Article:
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We're allowing a user to access our backend (using a REST api over https with json replies) using only a facebook access token as a credential, so we want to do two things:

  1. verify the access token and find the user's id - which is just a call to https://graph.facebook.com/me?access_token=TOKEN

  2. Make sure that this access token belongs to our facebook app. You can call https://graph.facebook.com/app?access_token=TOKEN, but this seems to be an undocumented feature (and one which is sometimes rather slow).

Can anybody tell me whether this is in fact a standard method which is likely to stay there? Or is there another way of doing what we want to do: to verify that a user's access token is valid and comes from our facebook app.

You can call me/permissions and me?fields=installed, but neither of these seem to tell me WHICH facebook app we're checking.

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There is a similar question on so. I don't think you really need to validate whether the access token belongs to your specific app. You just use it with your app and if it does not belong to it you get an error. –  Lego Aug 14 '12 at 9:59
    
@Lego, thanks. But the thing is I am NOT getting an error - our backend just calls FB Graph API with the access token, and as long as it's valid, we can get the /me resource - it could be an access token from some other facebook app, right? –  PapaFreud Aug 14 '12 at 12:31
    
What I do not understand is why you should care about whether the access token belongs to you app, as long as you get the user data out of the token. Maybe I just do not see the whole picture. –  Lego Aug 14 '12 at 13:06
    
So that nobody else can set up a facebook app, get people to add it, get their access tokens, and use them to talk to our backend on behalf of the user. I'm not sure why they'd want to do this, but still, it's a possible abuse. –  PapaFreud Aug 14 '12 at 14:02
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2 Answers

up vote 2 down vote accepted

You can pass signed_request insted of access_token with every request. Parameter signed_request based on secret key of your application and you can simple verify it. Read documentation about signed request.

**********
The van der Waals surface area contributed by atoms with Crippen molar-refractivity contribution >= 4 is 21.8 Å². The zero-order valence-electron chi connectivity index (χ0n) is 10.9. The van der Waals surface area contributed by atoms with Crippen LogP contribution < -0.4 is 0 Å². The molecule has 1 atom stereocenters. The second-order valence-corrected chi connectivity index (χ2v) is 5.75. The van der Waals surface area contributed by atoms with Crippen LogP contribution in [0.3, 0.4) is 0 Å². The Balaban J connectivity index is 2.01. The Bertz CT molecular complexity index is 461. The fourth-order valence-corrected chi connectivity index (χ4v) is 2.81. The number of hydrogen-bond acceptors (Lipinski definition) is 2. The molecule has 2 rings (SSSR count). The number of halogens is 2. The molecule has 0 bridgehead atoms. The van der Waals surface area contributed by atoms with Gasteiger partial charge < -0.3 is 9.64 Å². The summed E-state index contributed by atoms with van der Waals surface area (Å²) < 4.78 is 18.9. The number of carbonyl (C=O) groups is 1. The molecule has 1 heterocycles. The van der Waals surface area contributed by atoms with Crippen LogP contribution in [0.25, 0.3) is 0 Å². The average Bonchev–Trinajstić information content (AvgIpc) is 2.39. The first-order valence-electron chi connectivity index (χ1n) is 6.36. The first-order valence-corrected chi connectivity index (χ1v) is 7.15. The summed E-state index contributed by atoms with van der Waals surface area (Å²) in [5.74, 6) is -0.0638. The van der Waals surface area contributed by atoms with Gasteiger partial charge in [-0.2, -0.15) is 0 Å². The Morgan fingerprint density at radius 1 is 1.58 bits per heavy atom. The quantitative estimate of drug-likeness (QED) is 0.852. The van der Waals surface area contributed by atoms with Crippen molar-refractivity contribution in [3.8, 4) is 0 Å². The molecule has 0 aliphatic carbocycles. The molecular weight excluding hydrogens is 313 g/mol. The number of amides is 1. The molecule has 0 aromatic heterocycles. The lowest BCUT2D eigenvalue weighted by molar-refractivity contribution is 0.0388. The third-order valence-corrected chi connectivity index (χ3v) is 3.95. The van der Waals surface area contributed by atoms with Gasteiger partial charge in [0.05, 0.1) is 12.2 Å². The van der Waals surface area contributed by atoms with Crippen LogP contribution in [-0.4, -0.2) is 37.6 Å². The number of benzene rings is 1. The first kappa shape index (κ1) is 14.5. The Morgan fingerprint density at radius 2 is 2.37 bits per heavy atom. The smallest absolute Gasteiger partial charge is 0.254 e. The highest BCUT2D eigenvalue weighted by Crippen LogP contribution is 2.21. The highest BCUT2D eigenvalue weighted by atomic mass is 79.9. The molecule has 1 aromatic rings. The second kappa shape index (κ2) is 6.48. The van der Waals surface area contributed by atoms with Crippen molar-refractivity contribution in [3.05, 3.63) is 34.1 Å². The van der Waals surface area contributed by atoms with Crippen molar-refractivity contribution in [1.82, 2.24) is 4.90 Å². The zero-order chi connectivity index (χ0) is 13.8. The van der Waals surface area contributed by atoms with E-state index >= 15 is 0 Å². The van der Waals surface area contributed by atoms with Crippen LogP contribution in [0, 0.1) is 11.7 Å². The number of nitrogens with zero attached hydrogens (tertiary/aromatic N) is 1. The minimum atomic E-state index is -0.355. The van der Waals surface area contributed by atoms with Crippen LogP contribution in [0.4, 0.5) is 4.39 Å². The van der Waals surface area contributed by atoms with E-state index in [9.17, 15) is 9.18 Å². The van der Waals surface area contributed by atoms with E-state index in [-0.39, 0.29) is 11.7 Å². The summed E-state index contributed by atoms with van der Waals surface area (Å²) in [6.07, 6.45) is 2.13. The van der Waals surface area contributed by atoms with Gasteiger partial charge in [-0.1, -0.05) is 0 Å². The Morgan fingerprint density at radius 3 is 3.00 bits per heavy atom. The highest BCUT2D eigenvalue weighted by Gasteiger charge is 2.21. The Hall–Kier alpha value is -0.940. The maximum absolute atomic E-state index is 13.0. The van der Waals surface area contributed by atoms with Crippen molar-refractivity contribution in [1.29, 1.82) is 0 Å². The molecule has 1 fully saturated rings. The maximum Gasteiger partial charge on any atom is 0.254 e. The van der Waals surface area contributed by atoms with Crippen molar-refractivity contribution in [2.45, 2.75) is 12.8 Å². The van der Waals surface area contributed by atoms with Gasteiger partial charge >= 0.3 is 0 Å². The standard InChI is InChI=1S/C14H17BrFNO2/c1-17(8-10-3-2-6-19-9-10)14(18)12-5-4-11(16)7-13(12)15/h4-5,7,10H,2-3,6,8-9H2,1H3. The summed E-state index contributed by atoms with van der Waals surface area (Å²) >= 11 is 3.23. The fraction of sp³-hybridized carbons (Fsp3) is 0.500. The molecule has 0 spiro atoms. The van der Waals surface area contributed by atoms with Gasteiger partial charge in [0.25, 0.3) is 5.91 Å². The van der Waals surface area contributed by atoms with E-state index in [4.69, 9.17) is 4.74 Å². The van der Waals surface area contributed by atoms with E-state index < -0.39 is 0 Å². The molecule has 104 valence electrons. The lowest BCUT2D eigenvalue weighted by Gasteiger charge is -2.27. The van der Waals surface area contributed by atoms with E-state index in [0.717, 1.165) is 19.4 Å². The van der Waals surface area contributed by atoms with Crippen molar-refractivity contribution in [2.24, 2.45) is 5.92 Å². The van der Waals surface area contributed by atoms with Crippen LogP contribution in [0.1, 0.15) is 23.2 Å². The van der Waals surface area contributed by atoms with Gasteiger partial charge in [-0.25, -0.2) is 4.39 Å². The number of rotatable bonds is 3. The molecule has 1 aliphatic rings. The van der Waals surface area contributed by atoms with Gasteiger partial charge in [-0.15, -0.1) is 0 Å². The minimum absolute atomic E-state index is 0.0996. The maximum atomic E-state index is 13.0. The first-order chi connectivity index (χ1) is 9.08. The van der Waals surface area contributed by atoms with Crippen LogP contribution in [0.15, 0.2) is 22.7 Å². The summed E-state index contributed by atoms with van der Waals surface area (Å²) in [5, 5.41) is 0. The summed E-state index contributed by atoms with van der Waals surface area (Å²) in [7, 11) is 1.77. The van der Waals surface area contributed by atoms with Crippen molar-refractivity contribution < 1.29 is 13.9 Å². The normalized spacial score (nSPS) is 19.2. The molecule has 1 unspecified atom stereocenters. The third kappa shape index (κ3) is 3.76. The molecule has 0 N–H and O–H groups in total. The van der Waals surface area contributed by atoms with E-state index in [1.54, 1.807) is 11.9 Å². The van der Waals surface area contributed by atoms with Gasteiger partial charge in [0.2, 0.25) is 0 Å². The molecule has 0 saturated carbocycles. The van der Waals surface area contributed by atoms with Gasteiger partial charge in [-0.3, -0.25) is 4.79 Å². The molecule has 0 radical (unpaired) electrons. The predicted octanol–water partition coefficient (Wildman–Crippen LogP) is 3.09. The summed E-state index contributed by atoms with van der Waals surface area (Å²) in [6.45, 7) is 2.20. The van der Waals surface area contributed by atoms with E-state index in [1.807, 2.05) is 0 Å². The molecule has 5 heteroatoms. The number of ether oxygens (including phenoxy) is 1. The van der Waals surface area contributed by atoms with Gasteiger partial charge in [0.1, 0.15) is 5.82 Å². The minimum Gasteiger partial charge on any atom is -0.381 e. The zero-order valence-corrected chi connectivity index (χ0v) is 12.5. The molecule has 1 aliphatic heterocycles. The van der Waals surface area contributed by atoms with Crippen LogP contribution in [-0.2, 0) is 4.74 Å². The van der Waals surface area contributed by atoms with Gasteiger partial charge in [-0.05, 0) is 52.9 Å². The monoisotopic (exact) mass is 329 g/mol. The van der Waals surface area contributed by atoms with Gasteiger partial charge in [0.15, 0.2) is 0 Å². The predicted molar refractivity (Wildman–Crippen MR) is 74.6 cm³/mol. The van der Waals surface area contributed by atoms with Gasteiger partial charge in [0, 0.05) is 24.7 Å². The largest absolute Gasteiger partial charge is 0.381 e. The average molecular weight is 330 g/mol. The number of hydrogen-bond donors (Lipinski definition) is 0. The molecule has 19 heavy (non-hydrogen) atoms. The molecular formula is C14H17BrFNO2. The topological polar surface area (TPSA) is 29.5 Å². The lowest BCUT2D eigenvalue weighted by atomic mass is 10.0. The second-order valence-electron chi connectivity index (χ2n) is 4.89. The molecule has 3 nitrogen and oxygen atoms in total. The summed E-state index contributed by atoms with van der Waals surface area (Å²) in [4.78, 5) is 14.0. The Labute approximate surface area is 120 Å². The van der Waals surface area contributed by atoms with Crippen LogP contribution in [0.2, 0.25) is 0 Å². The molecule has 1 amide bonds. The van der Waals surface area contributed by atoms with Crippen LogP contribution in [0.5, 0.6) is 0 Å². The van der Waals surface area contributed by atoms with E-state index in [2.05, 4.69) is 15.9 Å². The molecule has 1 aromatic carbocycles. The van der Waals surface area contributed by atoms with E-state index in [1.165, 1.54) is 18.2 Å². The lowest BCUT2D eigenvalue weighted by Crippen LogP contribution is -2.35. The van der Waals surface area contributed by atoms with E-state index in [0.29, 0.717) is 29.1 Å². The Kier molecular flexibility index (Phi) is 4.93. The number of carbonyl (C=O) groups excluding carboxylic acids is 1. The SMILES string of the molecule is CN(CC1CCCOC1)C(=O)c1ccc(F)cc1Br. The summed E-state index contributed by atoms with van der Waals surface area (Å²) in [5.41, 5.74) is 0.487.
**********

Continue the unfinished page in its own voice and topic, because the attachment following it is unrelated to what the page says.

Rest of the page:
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If you use FB.login out of the JS SDK, the response you get does contain a signed_request property. Post that to your server, validate it there … maximum level of security imaginable at this point reached IMHO. –  CBroe Aug 15 '12 at 15:33
    
Yes. You are right. –  user1587955 Aug 16 '12 at 7:07
    
This sounds like a good idea to me. I'll need to check that mobile app developers can get the signed_request too, but I'm accepting this answer. –  PapaFreud Aug 16 '12 at 13:10
    
But isn't signed_request used for the opposite? i.e verifying that info from Facebook are legitimate? –  Pierre Valade Oct 29 '12 at 15:25
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You should implement an authentication flow as described in the docs (client or server side). Basically you get a fresh access token by authenticating the user with your app and use that token for requests to your server. This way you can be sure that the token "belongs" to your app. Steps to do:

  1. Initialize a Facebook SDK of your choice with your app ID.
  2. Check whether the user has already authorized your app.
  3. If the user has already authorized your app you get his or her Facebook user id together with the token (which "belongs" to your app), if not: authenticate the user and get the token.

The docs provide you with sample code and lots of details:

UPDATE:

The feature you mentioned is documented here (scroll down to 2. Make requests to the API):

An app access token allows you to make requests as an application, not a user. To retrieve the details of your application, perform an HTTP GET on:
https://graph.facebook.com/app?access_token=APP_ACCESS_TOKEN

Hence the feature is likely to stay.

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Right... our problem is that we planned to dig out an access token in the front end/mobile app and just pass that to the backend, letting the backend verify the access token with facebook. But a valid access token does not in itself mean that the call to our backend is coming from a trusted party. –  PapaFreud Aug 15 '12 at 9:57
    
How do you define a trusted party? If you have a valid access token, then you have a valid user, even if the user has not authenticated with or authorized your app. –  Lego Aug 15 '12 at 10:54
    
That's exactly my point. If you set up a "free beer coupons" facebook app and secretly use your user's access tokens to do stuff in our backend, you're not what I'd call a trusted party... But our own web frontend or mobile apps or whatever are "trusted" to just that. That's why I thought it would be neat to check (in the backend) which facebook app was used to get the access token. –  PapaFreud Aug 15 '12 at 11:56
    
So how do you get your friend's access token? Try that! That'll be pretty hard if you do not know login and password of your friend. Ok, you might ask him... –  Lego Aug 15 '12 at 12:30
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Hacker Henry can get innocent Irving's access token by setting up a facebook app that looks like a game or something. Irving signs up for that app, and suddenly Henry has Irving's access token. Henry can then use that access token to log in to our backend, pretending to be Irving. –  PapaFreud Aug 15 '12 at 12:40
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